Standout exhibitions: Gareth Sansom - Art Collector

Issue 59, January - March 2012

This profile appeared in the Standout exhibitions feature, part of the annual special issue 50 Things Collectors Need to Know 2012.

Most artists of Gareth Sansom’s age (he was born in 1939) have fallen into a pattern, the seemingly inevitable trap of repetition, remaining moored to a style or imagery that acts as a safe haven. Sansom is doing the opposite, going mano-a-mano with every aspect of the creative process, not just breaking the rules but simply obliterating them.

Sansom is in the midst of what seems to be an unstoppable gamut of creativity. In 2010 alone, and in a herculean effort, he held indisputably powerful shows at John Buckley Gallery, Milani Gallery and Roslyn Oxley9 Gallery and was included in the TarraWarra Modern. He also participated in the Basil Sellers Art Prize and Art Forum Berlin.

After such an outpouring one had to wonder whether he could maintain the standard. Not only did he manage to do so, he excelled the already blockbuster standard with his 2011 showing at John Buckley Gallery, consolidating and expanding both his painterly experimentation and strange sense of narrative.

These works were, without a doubt, the strongest works of what is now a long career spanning almost 50 years. Using certain elements and motifs that he has tackled over the past decade, he set about expanding upon said elements and thus refusing to repeat himself, pushing the boundaries aesthetically, compositionally and technically.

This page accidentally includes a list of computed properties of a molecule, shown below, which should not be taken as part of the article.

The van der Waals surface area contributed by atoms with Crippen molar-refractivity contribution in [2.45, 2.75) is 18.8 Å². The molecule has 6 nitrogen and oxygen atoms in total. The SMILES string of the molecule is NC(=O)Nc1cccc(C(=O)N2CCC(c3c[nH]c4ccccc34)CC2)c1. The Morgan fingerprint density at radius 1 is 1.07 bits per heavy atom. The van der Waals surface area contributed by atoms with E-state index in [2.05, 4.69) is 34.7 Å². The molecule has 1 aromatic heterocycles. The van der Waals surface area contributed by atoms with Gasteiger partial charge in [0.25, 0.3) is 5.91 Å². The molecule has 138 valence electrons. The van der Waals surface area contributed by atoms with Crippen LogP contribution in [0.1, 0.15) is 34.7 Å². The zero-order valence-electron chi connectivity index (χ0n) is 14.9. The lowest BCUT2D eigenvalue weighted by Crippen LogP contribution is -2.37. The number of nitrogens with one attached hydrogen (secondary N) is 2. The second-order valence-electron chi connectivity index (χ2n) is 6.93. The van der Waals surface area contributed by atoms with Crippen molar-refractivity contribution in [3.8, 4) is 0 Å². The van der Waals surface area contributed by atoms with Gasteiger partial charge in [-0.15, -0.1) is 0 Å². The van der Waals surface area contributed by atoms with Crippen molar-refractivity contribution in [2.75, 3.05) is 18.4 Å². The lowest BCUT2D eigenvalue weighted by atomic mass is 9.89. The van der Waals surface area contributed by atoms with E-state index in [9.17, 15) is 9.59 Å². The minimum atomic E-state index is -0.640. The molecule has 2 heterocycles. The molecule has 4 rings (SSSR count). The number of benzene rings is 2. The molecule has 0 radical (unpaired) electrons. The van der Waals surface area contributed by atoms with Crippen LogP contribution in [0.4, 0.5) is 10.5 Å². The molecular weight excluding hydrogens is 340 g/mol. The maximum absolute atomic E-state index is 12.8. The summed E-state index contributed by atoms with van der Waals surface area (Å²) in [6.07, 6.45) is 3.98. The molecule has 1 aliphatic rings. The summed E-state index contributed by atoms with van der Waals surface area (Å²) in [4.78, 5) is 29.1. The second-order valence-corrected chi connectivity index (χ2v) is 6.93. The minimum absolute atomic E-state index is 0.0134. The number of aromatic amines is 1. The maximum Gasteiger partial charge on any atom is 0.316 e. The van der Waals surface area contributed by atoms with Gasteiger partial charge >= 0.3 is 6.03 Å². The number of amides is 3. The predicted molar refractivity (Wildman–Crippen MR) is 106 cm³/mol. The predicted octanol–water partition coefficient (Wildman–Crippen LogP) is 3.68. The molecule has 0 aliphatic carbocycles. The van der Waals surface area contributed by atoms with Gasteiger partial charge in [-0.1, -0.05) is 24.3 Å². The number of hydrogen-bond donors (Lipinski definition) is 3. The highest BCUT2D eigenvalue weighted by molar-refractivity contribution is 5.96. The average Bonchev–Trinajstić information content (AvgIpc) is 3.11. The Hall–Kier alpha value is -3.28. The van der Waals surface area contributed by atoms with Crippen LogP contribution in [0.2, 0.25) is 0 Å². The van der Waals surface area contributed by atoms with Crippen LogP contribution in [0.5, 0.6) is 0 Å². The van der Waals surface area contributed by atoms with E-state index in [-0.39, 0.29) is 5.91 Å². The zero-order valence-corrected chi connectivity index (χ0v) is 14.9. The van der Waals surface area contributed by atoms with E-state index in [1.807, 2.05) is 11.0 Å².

Sansom’s referencing of others in art, film and other contemporary cultural forms is unique, idiosyncratic and, extraordinarily, very youthful. He has grabbed certain moments of history, such as the vorticists, and wrung their necks. But where most artists would move into the mode of postmodern quotation with the use of vorticist geometry, Sansom inserts this aspect as would an alchemist adding a tincture of base metal into some steaming concoction. Rules are a thing of the past here, indeed, it’s not difficult to imagine Sansom at 3am muttering Aleister Crowley’s famous maxim: “Do what thou wilt shall be the whole of the law.”

But for all the madness on display, Sansom is by no means an anarchist on the canvas. Despite the initial impression of chaos, these works are meticulously structured and balanced. This does not reduce the sense of spontaneity the works evoke; even the insertion of strange, sexually provocative self-portraits seem tactically planned, abetting the sense that what we are witnessing in each and every canvas is a self-portrait of a hyperactive mind pondering major issues of mortality, physicality and philosophy.

Indeed, one canvas titled Mr Art meets Mr God is quite clearly a musing on the day the artist meets his maker. Another work is titled Diogenes of Sinope, a reference to the Greek philosopher also known as Diogenes the Cynic who became renowned for carrying a lamp in the daytime, declaring that he was looking for an honest man.

As an overall exhibition it was a cocktail from hell, yet strangely beguiling and one that formed a quiet mantra amongst viewers: “Why isn’t Sansom our next artist for the Venice Biennale?”

Ashley Crawford



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